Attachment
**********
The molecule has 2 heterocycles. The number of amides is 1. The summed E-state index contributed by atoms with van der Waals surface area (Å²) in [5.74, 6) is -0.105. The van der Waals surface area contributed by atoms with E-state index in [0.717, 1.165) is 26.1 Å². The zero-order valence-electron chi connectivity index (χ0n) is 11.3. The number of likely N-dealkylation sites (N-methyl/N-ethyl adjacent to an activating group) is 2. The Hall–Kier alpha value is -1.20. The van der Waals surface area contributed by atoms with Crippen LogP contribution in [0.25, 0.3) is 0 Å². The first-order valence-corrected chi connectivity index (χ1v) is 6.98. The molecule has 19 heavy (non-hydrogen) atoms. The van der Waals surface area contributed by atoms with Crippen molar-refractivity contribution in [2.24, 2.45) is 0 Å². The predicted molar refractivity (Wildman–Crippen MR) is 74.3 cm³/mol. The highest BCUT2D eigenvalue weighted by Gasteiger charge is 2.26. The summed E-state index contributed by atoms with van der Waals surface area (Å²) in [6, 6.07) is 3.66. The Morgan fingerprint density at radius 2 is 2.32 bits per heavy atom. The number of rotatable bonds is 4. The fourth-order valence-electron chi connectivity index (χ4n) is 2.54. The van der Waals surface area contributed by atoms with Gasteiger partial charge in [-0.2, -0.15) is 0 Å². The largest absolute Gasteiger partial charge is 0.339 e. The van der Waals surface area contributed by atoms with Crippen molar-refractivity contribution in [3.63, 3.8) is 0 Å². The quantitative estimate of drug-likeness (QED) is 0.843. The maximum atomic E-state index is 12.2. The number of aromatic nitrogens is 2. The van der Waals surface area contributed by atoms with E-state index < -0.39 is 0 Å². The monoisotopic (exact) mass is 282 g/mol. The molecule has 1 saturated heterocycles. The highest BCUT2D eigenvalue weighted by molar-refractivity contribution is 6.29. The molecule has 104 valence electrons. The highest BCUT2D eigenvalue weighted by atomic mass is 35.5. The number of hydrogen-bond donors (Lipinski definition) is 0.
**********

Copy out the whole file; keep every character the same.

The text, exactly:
The molecule has 2 heterocycles. The number of amides is 1. The summed E-state index contributed by atoms with van der Waals surface area (Å²) in [5.74, 6) is -0.105. The van der Waals surface area contributed by atoms with E-state index in [0.717, 1.165) is 26.1 Å². The zero-order valence-electron chi connectivity index (χ0n) is 11.3. The number of likely N-dealkylation sites (N-methyl/N-ethyl adjacent to an activating group) is 2. The Hall–Kier alpha value is -1.20. The van der Waals surface area contributed by atoms with Crippen LogP contribution in [0.25, 0.3) is 0 Å². The first-order valence-corrected chi connectivity index (χ1v) is 6.98. The molecule has 19 heavy (non-hydrogen) atoms. The van der Waals surface area contributed by atoms with Crippen molar-refractivity contribution in [2.24, 2.45) is 0 Å². The predicted molar refractivity (Wildman–Crippen MR) is 74.3 cm³/mol. The highest BCUT2D eigenvalue weighted by Gasteiger charge is 2.26. The summed E-state index contributed by atoms with van der Waals surface area (Å²) in [6, 6.07) is 3.66. The Morgan fingerprint density at radius 2 is 2.32 bits per heavy atom. The number of rotatable bonds is 4. The fourth-order valence-electron chi connectivity index (χ4n) is 2.54. The van der Waals surface area contributed by atoms with Gasteiger partial charge in [-0.2, -0.15) is 0 Å². The largest absolute Gasteiger partial charge is 0.339 e. The van der Waals surface area contributed by atoms with Crippen molar-refractivity contribution in [3.63, 3.8) is 0 Å². The quantitative estimate of drug-likeness (QED) is 0.843. The maximum atomic E-state index is 12.2. The number of aromatic nitrogens is 2. The van der Waals surface area contributed by atoms with E-state index < -0.39 is 0 Å². The monoisotopic (exact) mass is 282 g/mol. The molecule has 1 saturated heterocycles. The highest BCUT2D eigenvalue weighted by molar-refractivity contribution is 6.29. The molecule has 104 valence electrons. The highest BCUT2D eigenvalue weighted by atomic mass is 35.5. The number of hydrogen-bond donors (Lipinski definition) is 0.